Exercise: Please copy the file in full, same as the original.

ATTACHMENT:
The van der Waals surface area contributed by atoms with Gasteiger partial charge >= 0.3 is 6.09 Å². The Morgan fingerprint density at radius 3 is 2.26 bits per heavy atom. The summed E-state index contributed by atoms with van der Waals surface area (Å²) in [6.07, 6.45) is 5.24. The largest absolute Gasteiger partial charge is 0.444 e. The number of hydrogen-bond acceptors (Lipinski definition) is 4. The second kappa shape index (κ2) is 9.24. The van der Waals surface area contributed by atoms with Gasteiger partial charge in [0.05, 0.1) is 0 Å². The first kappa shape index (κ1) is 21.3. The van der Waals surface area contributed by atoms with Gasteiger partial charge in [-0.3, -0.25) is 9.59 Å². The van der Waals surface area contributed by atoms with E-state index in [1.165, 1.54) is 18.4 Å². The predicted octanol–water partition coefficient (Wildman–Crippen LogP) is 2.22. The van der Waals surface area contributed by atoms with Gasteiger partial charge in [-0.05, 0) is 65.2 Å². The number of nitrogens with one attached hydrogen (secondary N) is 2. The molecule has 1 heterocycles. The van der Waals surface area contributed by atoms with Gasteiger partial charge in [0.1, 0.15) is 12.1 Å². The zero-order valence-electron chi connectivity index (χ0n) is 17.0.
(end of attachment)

The van der Waals surface area contributed by atoms with Gasteiger partial charge >= 0.3 is 6.09 Å². The Morgan fingerprint density at radius 3 is 2.26 bits per heavy atom. The summed E-state index contributed by atoms with van der Waals surface area (Å²) in [6.07, 6.45) is 5.24. The largest absolute Gasteiger partial charge is 0.444 e. The number of hydrogen-bond acceptors (Lipinski definition) is 4. The second kappa shape index (κ2) is 9.24. The van der Waals surface area contributed by atoms with Gasteiger partial charge in [0.05, 0.1) is 0 Å². The first kappa shape index (κ1) is 21.3. The van der Waals surface area contributed by atoms with Gasteiger partial charge in [-0.3, -0.25) is 9.59 Å². The van der Waals surface area contributed by atoms with E-state index in [1.165, 1.54) is 18.4 Å². The predicted octanol–water partition coefficient (Wildman–Crippen LogP) is 2.22. The van der Waals surface area contributed by atoms with Gasteiger partial charge in [-0.05, 0) is 65.2 Å². The number of nitrogens with one attached hydrogen (secondary N) is 2. The molecule has 1 heterocycles. The van der Waals surface area contributed by atoms with Gasteiger partial charge in [0.1, 0.15) is 12.1 Å². The zero-order valence-electron chi connectivity index (χ0n) is 17.0.